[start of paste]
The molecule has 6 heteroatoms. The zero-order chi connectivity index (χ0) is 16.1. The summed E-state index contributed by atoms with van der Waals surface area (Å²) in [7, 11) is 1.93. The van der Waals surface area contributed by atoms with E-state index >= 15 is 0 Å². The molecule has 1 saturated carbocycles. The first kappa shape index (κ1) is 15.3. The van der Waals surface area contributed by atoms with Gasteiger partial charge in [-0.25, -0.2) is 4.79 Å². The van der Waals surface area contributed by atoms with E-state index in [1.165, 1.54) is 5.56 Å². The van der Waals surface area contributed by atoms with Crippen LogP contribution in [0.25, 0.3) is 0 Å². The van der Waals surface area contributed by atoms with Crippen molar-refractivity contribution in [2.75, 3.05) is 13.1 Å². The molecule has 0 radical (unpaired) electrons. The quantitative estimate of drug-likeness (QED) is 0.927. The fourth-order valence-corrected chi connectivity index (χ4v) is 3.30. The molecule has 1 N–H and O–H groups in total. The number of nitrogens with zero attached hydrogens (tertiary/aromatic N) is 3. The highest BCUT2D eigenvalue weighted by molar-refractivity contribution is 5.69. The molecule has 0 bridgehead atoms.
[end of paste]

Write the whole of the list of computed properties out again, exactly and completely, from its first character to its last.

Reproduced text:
The molecule has 6 heteroatoms. The zero-order chi connectivity index (χ0) is 16.1. The summed E-state index contributed by atoms with van der Waals surface area (Å²) in [7, 11) is 1.93. The van der Waals surface area contributed by atoms with E-state index >= 15 is 0 Å². The molecule has 1 saturated carbocycles. The first kappa shape index (κ1) is 15.3. The van der Waals surface area contributed by atoms with Gasteiger partial charge in [-0.25, -0.2) is 4.79 Å². The van der Waals surface area contributed by atoms with E-state index in [1.165, 1.54) is 5.56 Å². The van der Waals surface area contributed by atoms with Crippen LogP contribution in [0.25, 0.3) is 0 Å². The van der Waals surface area contributed by atoms with Crippen molar-refractivity contribution in [2.75, 3.05) is 13.1 Å². The molecule has 0 radical (unpaired) electrons. The quantitative estimate of drug-likeness (QED) is 0.927. The fourth-order valence-corrected chi connectivity index (χ4v) is 3.30. The molecule has 1 N–H and O–H groups in total. The number of nitrogens with zero attached hydrogens (tertiary/aromatic N) is 3. The highest BCUT2D eigenvalue weighted by molar-refractivity contribution is 5.69. The molecule has 0 bridgehead atoms.